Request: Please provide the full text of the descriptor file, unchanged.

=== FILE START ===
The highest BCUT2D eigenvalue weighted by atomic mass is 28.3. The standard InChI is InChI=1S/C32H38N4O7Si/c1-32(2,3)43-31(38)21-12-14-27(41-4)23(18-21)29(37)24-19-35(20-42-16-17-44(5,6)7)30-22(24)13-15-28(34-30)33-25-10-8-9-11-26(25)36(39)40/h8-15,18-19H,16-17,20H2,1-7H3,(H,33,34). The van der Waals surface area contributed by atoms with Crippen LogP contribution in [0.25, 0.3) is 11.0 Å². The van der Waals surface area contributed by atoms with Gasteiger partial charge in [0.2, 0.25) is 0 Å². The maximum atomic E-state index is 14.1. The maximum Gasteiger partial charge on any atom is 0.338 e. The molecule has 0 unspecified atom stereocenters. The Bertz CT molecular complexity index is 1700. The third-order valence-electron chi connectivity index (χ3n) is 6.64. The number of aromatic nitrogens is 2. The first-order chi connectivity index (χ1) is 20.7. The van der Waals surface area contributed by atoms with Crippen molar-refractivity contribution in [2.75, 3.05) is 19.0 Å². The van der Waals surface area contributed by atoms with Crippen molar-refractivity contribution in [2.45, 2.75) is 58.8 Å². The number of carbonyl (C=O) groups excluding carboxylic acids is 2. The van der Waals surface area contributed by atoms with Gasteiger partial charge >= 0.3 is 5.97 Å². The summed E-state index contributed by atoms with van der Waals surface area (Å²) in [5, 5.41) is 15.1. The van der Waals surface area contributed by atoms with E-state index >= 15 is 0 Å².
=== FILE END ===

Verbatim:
The highest BCUT2D eigenvalue weighted by atomic mass is 28.3. The standard InChI is InChI=1S/C32H38N4O7Si/c1-32(2,3)43-31(38)21-12-14-27(41-4)23(18-21)29(37)24-19-35(20-42-16-17-44(5,6)7)30-22(24)13-15-28(34-30)33-25-10-8-9-11-26(25)36(39)40/h8-15,18-19H,16-17,20H2,1-7H3,(H,33,34). The van der Waals surface area contributed by atoms with Crippen LogP contribution in [0.25, 0.3) is 11.0 Å². The van der Waals surface area contributed by atoms with Gasteiger partial charge in [0.2, 0.25) is 0 Å². The maximum atomic E-state index is 14.1. The maximum Gasteiger partial charge on any atom is 0.338 e. The molecule has 0 unspecified atom stereocenters. The Bertz CT molecular complexity index is 1700. The third-order valence-electron chi connectivity index (χ3n) is 6.64. The number of aromatic nitrogens is 2. The first-order chi connectivity index (χ1) is 20.7. The van der Waals surface area contributed by atoms with Crippen molar-refractivity contribution in [2.75, 3.05) is 19.0 Å². The van der Waals surface area contributed by atoms with Crippen molar-refractivity contribution in [2.45, 2.75) is 58.8 Å². The number of carbonyl (C=O) groups excluding carboxylic acids is 2. The van der Waals surface area contributed by atoms with Gasteiger partial charge >= 0.3 is 5.97 Å². The summed E-state index contributed by atoms with van der Waals surface area (Å²) in [5, 5.41) is 15.1. The van der Waals surface area contributed by atoms with E-state index >= 15 is 0 Å².